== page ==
Martin Sax: British fighters from that period would often travel to America to learn new skills and styles of fighting. If they performed well they could build a reputation resulting in a possible shot at a World title. It would make sense to travel together as they would be able to continue training and sparring during the passage. There were already a number of British fighters campaigning in American rings when my granddad arrived; among them was his former opponent and friend Ernie Jarvis, as well as Pop Humphries and Johnny Sullivan. When Teddy sailed to the States for a second time in 1929 to fight the famous Panama Al Brown, his travelling companions were Archie Sexton and Jack Harris. As luck would have it Packey O'Gatty, an experienced American bantamweight, was employed as the SS Leviathan’s fitness instructor and took on the role as my grandfather’s trainer. He was so impressed with his ring-craft that he took time to write to his friend and boxing celebrity: none other than the legendary Jack Dempsey. The first my granddad knew of this was when a letter addressed to him arrived at his Orangeburg training quarters. The letter started "Packey O’Gatty has written to me saying what a clever kid you are, and if Packey says that you must be the real goods". Dempsey went on to explain that he was busy film-making in Los Angeles, but intended to travel the 3000 miles to New York to watch the contest with Al Brown and, if possible beforehand, visit Orangeburg to watch Teddy train.
Teddy Baldock & Packy O'Gatty
sparring on Leviathan in 1929
No Holds Barred: The fight with Panama Al Brown was eventually cancelled, but did Teddy get to meet Jack Dempsey nonetheless?

Martin Sax: 
Martin Sax: I really couldn't say whether my grandfather met the great Jack Dempsey, it would really only be speculation. However, the extract below from his life story makes it seem that it was a strong possibility, perhaps not in 1929 while he was training to meet Al Brown in New York, but perhaps during his first visit to America in 1926: 

"With a roll of dollars in our pockets we decided to buy a car. I believe it was a bright idea of Jarvis’. It cost us ninety-five dollars, and we had our money’s worth out of it. As the brakes weren’t too reliable, it was safer to run it alongside the kerb to bring it to a halt. As we hadn’t got another fight for a few days we thought we’d run over to Philadelphia to see Jack Dempsey training for the coming defence of his title against Gene Tunney. Mancini drove, and I remember that Jarvis’ brother Joe came along to. Gus Wilson, who in days gone by had been trainer to Georges Carpentier, was in charge of Dempsey’s camp, and he made us very welcome. With him was Johnny Sullivan, the Covent Garden middle, and of course he was delighted to see us. We stayed there four days and saw the World’s championship fight in which the old Manassa Mauler lost his title in a downpour of rain. Although he lost and was obviously ring rusty, I thought Jack Dempsey, the greatest fighter I’d ever seen and I still hold that view, had he been given a warming-up fight and the ring hadn’t been so slippery, I’m sure he would have retained his title. How we got back to New York, I don’t know. We gathered a puncture on the way, and it is a wonder that we didn’t finish up in a heap. We kept the car for a while, until it wasn’t safe to drive for another mile, then we parked it by the side of the road one night, got out and tip-toed away. It was gone the next morning and we never saw or heard about it again."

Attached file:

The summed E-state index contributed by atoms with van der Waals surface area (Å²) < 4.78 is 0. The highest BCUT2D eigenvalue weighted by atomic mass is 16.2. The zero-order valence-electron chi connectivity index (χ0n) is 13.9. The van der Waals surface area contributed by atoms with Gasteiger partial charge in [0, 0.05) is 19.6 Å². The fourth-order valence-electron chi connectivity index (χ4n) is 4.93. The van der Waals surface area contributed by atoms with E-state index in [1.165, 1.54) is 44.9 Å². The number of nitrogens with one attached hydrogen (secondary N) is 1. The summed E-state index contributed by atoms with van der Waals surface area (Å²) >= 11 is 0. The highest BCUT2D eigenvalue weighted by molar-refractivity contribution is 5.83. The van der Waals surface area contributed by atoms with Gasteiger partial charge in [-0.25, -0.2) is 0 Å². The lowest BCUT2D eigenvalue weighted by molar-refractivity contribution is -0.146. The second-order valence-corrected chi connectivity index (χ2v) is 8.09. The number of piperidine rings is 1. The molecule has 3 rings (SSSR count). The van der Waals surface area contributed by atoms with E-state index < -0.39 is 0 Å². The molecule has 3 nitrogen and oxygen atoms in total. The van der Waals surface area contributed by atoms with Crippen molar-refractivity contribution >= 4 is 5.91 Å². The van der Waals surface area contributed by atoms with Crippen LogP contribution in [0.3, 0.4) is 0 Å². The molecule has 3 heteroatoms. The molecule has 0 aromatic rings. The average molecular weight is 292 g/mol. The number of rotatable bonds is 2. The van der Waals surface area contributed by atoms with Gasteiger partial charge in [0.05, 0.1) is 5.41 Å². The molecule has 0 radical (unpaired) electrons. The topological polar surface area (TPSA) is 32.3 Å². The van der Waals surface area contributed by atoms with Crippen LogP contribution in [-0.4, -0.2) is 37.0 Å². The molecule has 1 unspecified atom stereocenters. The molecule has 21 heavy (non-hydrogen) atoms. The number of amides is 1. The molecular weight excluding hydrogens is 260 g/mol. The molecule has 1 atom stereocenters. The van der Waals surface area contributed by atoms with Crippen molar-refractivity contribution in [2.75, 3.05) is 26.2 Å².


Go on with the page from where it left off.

This concludes PART ONE of my interview with Martin Sax. Be sure to come back to read PART TWO tomorrow as Martin details the life and career of his grandfather from his days as World champion, to his retirement and finally to last month's statue unveiling.

Teddy Baldock Statue unveiled in East London

A statue commemorating Britain's youngest World champion of the modern era was unveiled on Friday 16th May in Langdon Park, Poplar, East London.

Teddy Baldock was one of Britain's finest boxers of the 1920's and one of its most loved sportsmen. Teddy won the World Bantamweight title on May 5th 1927 at the Royal Albert Hall in London beating America's Archie Bell on points over fifteen rounds. 

The Pride of Poplar
World title victory propelled him to stardom in Britain, as his grandson Martin Sax attests: "There was a report about my grandmother and how she had gone to watch him fight at Premierland without him knowing because he didn’t agree with women watching boxing, and I think his parents had a bad car crash, and that made the Daily Express news because of who their son was".

His world title shot didn't come easy. By the time he fought Bell, he had been a professional boxer for six years and had competed in fifty-seven contests, compiling a record of 54-1-2. Another four years passed with some further success, but by 1930 Teddy's best days were behind him. He retired in 1931 aged 24 with a final professional record of 73-5-3. 

Archie Bell (left) shakes hands with Teddy Baldock (right) ahead of their world title fight

The event was made possible by the hard work and dedication of Teddy's grandson Martin who campaigned tirelessly to have his grandfather's achievements remembered. Martin's efforts were made a reality thanks to fundraising, donations and the Poplar Housing and Regeneration Community Association (Poplar HARCA). Sculptor Carl Payne's craftsmanship must also be recognised as his work now sees Teddy immortalised in bronze.

"I hope that the statue will now serve as an inspiration to the Spotlight Youth Club members and also the students attending the nearby Langdon Park Sports Community College, highlighting the achievements of a local youth who, through hard work and determination, rose to the very pinnacle of his chosen sporting career", says a proud Martin Sax.

Martin Sax with his mother and two sons
When Teddy died aged 63 in 1971, only a handful of people attended his funeral. On 16th May 2014, this was put right as over three hundred people, including over a dozen former British boxing heroes, turned out to pay tribute to this once-great hero of the ring. 
Many of the former British boxing heroes who showed up on the day including Nobby Clarke, Vernon Sollas, Sylvester Mittee, Gary DeRoux, Charlie Magri, Sammy McCarthy and others
The statue now sits just a few hundred yards from where he grew up in Byron Street, next door to the new Spotlight Centre, within which can be found a boxing gym. Perhaps Teddy can once again inspire local youths to achieve the lofty heights of this once great East Londoner. As Martin said on the day: "When Teddy fought, he was known as the Pride of Poplar. Well, he's back here now and I hope the people of Poplar can be proud of him again".

Plaque below the statue
Immortalised in bronze

Martin Sax's speech from the event can be viewed here: